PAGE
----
One ongoing argument among historians is the Great Man vs Social Forces debate. The argument goes like this: history is shaped by individuals (sometimes heroic sometimes villainous) - think Jesus, Buddha, Gandhi, Napoleon, Churchill, FDR, Hitler, the Beatles, and maybe even Vince Lombardi - who rise up out of various societies to lead them into a newer age of prosperity or improvement. Or history has been a slow continuous wave of events within societies that influence those leaders when they rise to some authority and they are merely puppets of historical inevitability.
I find to my philosophical truth - I'd like to think the facts bear it out - that it's a combination of forces: that yes societies of influence trend a certain way but that it takes a Great Man (now increasingly also Woman) to make sure history plays out the way it ought to. The will of the masses funneled through the will of a great leader at the right time. Have the wrong leader at the wrong time, you get Charles I of England making a mess of things or worse a Hitler taking the worst impulses of the masses and directing them into dark madness. Get the right leader at the moment of crisis where societal trends conflict, you get a Saladin or a George Washington.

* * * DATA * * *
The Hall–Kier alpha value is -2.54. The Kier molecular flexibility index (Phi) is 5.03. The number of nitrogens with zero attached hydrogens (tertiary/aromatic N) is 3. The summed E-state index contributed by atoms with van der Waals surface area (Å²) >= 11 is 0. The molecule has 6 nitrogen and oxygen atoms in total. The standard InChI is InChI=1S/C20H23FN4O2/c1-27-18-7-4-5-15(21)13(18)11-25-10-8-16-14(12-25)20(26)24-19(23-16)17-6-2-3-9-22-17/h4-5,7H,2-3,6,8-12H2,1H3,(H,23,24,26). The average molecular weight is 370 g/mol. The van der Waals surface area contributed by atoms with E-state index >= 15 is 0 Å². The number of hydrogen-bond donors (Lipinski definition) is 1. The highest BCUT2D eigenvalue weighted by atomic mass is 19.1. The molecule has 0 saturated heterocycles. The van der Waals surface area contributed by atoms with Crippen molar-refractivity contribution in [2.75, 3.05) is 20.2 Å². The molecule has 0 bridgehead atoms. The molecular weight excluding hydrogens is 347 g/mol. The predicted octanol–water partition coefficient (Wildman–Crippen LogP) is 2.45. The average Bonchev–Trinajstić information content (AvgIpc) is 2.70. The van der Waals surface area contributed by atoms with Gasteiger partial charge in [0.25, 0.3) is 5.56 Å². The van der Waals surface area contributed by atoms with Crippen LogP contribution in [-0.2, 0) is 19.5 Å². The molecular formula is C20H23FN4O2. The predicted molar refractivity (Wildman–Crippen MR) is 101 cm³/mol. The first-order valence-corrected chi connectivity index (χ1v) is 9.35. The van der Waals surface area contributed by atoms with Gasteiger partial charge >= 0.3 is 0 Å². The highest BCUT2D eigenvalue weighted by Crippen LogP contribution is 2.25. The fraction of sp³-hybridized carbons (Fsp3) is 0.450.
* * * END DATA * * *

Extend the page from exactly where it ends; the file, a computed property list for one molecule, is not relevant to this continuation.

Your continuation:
Sometimes you get a muddle: the historical flow of society is going in one direction but you get someone who fails to or refuses to recognize the moment at hand. Say for an example a growing majority of a nation's population recognizing the inherent injustice of an economic system based on slavery existing in a nation priding itself on liberty and fairness, rubbing against an ever-shrinking group of political and economic elites who thrive on that slave economy yet refusing to moderate their stance in the face of growing opposition.
Into this comes the example of Franklin Pierce. Our fourteenth President was one of the more successful politicians of the day: had never lost an election, was politically ambitious - to the horror of his wife who hated Washington DC - and got himself elected President in 1852.
This was not a good time in United States history. The forces at conflict ever since the founding - between state and federal authority, between agrarian and industrial economies, between geographic regions - had settled on a final decisive issue: slavery. By 1852 what had meant to be a dying institution by the Founders - they limited slavery's expansion and some had expressed the belief the institution was too expensive to endure - was still alive (thanks to cotton) and kicking... and by kicking I mean "the slave-owner oligarchy wanted to expand slavery west of the Mississippi and north of the Missouri line as much as possible."
The abolition movement had up until the 1840s been a vocal but small minority even among Northerners who for the most part preferred a status quo, no-rocking-the-boat social order. But the Mexican-American War under Polk - viewed by more Northerners as an land grab for slaveowners - and the Compromise of 1850 forcing average civilians by pain of fine (and prison!) to help round up fugitive slaves - viewed by more Northerners as rife for abuse of kidnapping free-born Blacks - created more boat-rocking... just now by the increasingly arrogant (and fearful) Southerners, forcing a reaction out of their fellow Americans they weren't expecting.